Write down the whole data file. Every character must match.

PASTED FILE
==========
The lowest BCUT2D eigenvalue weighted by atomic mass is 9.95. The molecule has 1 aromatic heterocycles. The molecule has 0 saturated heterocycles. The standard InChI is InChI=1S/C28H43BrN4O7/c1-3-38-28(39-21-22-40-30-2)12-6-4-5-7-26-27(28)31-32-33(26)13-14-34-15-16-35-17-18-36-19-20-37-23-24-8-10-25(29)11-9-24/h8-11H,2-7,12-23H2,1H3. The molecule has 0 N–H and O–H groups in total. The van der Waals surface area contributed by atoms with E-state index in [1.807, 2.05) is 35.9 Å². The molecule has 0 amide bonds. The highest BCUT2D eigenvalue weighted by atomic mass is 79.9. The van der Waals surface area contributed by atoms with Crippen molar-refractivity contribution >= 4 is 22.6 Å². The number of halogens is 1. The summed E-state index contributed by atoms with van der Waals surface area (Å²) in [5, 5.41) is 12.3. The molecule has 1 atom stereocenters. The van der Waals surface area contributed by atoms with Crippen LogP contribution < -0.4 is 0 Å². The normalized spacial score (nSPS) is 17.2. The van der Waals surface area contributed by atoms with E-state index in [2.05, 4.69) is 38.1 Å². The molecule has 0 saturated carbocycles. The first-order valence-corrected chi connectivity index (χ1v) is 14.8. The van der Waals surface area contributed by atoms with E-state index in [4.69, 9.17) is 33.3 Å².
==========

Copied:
The lowest BCUT2D eigenvalue weighted by atomic mass is 9.95. The molecule has 1 aromatic heterocycles. The molecule has 0 saturated heterocycles. The standard InChI is InChI=1S/C28H43BrN4O7/c1-3-38-28(39-21-22-40-30-2)12-6-4-5-7-26-27(28)31-32-33(26)13-14-34-15-16-35-17-18-36-19-20-37-23-24-8-10-25(29)11-9-24/h8-11H,2-7,12-23H2,1H3. The molecule has 0 N–H and O–H groups in total. The van der Waals surface area contributed by atoms with E-state index in [1.807, 2.05) is 35.9 Å². The molecule has 0 amide bonds. The highest BCUT2D eigenvalue weighted by atomic mass is 79.9. The van der Waals surface area contributed by atoms with Crippen molar-refractivity contribution >= 4 is 22.6 Å². The number of halogens is 1. The summed E-state index contributed by atoms with van der Waals surface area (Å²) in [5, 5.41) is 12.3. The molecule has 1 atom stereocenters. The van der Waals surface area contributed by atoms with Crippen LogP contribution < -0.4 is 0 Å². The normalized spacial score (nSPS) is 17.2. The van der Waals surface area contributed by atoms with E-state index in [2.05, 4.69) is 38.1 Å². The molecule has 0 saturated carbocycles. The first-order valence-corrected chi connectivity index (χ1v) is 14.8. The van der Waals surface area contributed by atoms with E-state index in [4.69, 9.17) is 33.3 Å².